ACS Guidelines Will Jeopardize Lives and Severely Limit Disease Detection
Washington, D.C. (August 18, 2020) — We have made significant progress in the fight against cervical cancer over the past several decades, yet, alarmingly, rates are beginning to increase among certain populations. Black women in the United States die from cervical cancer at more than two times the rate of white women. Also, because of delays in screening, Black women are more likely to be diagnosed with advanced cervical cancer than any other racial group.
The Black Women’s Health Imperative (BWHI) is the only national non-profit organization dedicated to advancing health equity and social justice for Black women, across lifespan, through policy, advocacy, education, research and leadership development. The organization identifies the most pressing health issues that affect the nation’s 22 million Black women and girls and invests in evidence-based strategies and best-in-class organizations to accomplish its goals.
At a time when the US health care community should be reaffirming its commitment to preventing cervical cancer, the American Cancer Society (ACS) has released new screening guidelines that fail to preserve access to the most accurate and effective cervical cancer screening options and threatens to put lives at risk.
The new guidelines from the ACS recommend against continued routine use of the Pap test, instead suggesting that women ages 25-65 undergo primary HPV testing every five years. Additionally, the guidelines remove a recommendation to screen women under age 25 altogether. These changes represent a staggering departure from established current clinical practice and screening guidelines from other professional societies.
Co-testing with the Pap test and HPV test together is the preferred screening strategy in the United States among both healthcare providers and women, and it has greatly contributed to saving lives. Real-world data demonstrated through several large domestic studies have found that co-testing detects more pre-cancerous lesions and cervical cancer cases than either test alone. Additionally, one study has shown that screening with the HPV test alone, as the ACS recommends, could miss a cancer diagnosis in 20 percent of women.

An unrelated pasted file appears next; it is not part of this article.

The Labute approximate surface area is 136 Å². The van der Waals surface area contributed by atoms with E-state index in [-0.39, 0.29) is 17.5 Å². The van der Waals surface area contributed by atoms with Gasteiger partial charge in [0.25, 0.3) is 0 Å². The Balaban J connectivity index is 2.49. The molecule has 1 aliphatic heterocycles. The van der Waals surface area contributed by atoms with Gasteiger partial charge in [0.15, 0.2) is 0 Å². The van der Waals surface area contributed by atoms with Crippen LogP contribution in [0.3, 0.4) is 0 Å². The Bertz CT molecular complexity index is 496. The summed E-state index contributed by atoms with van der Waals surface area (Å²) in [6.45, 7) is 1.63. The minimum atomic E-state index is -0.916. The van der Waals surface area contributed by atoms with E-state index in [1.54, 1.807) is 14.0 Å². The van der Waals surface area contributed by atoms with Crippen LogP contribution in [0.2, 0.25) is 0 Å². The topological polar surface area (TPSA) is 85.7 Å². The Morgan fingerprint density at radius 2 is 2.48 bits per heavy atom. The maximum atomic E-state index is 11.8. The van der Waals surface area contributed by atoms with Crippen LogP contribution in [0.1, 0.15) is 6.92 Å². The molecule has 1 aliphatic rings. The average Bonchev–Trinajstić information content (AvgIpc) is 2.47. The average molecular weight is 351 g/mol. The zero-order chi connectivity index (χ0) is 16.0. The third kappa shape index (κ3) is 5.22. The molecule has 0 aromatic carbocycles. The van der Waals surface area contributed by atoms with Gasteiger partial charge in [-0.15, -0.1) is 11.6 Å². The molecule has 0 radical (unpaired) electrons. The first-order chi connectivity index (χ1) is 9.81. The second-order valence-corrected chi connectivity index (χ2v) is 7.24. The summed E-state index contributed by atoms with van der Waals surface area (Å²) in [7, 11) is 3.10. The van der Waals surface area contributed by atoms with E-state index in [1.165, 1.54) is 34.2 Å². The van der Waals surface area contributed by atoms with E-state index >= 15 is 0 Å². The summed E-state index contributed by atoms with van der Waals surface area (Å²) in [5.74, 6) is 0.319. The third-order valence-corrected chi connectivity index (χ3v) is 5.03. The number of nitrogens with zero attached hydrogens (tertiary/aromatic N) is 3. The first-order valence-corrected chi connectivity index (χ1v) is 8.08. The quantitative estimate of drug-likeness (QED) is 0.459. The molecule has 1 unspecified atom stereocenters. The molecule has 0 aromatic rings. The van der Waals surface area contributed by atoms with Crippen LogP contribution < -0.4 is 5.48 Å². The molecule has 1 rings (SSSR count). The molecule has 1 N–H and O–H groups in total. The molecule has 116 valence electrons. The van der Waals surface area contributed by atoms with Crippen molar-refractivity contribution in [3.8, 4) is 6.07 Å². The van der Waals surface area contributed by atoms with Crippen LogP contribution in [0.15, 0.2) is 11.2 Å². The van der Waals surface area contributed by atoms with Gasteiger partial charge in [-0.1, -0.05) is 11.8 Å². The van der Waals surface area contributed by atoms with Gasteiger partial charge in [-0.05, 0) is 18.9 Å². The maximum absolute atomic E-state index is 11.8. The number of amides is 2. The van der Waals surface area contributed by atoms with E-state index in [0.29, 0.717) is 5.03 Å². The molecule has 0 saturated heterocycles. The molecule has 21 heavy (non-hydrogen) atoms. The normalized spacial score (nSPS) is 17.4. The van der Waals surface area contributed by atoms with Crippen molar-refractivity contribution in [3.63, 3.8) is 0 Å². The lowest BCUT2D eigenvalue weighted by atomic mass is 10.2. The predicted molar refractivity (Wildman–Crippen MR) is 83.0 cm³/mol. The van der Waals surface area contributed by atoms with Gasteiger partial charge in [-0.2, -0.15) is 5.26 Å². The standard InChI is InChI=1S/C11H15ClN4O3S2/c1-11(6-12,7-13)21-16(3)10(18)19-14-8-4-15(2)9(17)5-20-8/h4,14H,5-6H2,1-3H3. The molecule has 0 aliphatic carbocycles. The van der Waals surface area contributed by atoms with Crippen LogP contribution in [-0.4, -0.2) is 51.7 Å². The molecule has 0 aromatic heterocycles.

The ACS guidelines admit that Black women have significantly higher rates of cervical cancer, yet by limiting screening options these guidelines will widen the racial disparity gap even further. Due to health care disparities, systemic racism, and inequality, Black women often have less access to health care, receive lower-quality care than white women, and have to make decisions to forgo or delay screenings due to concerns about cost and/or lack of health care coverage. The current “one-size-fits-all” approach fails to consider the needs of each individual. This is why access to affordable and comprehensive screening is imperative in ensuring the early detection and treatment of cervical cancer in Black women.
The ACS owes women and healthcare providers an answer as to why they would remove support for trusted testing options when preventive healthcare is already fragile due to the COVID-19 pandemic. They have lost sight of their responsibility to put choice, access, and proven science at the forefront, instead making decisions that are odds with their stated mission to “lead the fight for a world without cancer.”
We strongly urge the ACS to reconsider their new guidelines and vision for the future. Far too many women die needlessly from cervical cancer. However, we have the tools, the data and the ability to make a difference, especially in this country. We invite ACS to join us in preserving all options for women so we can eradicate this disease together.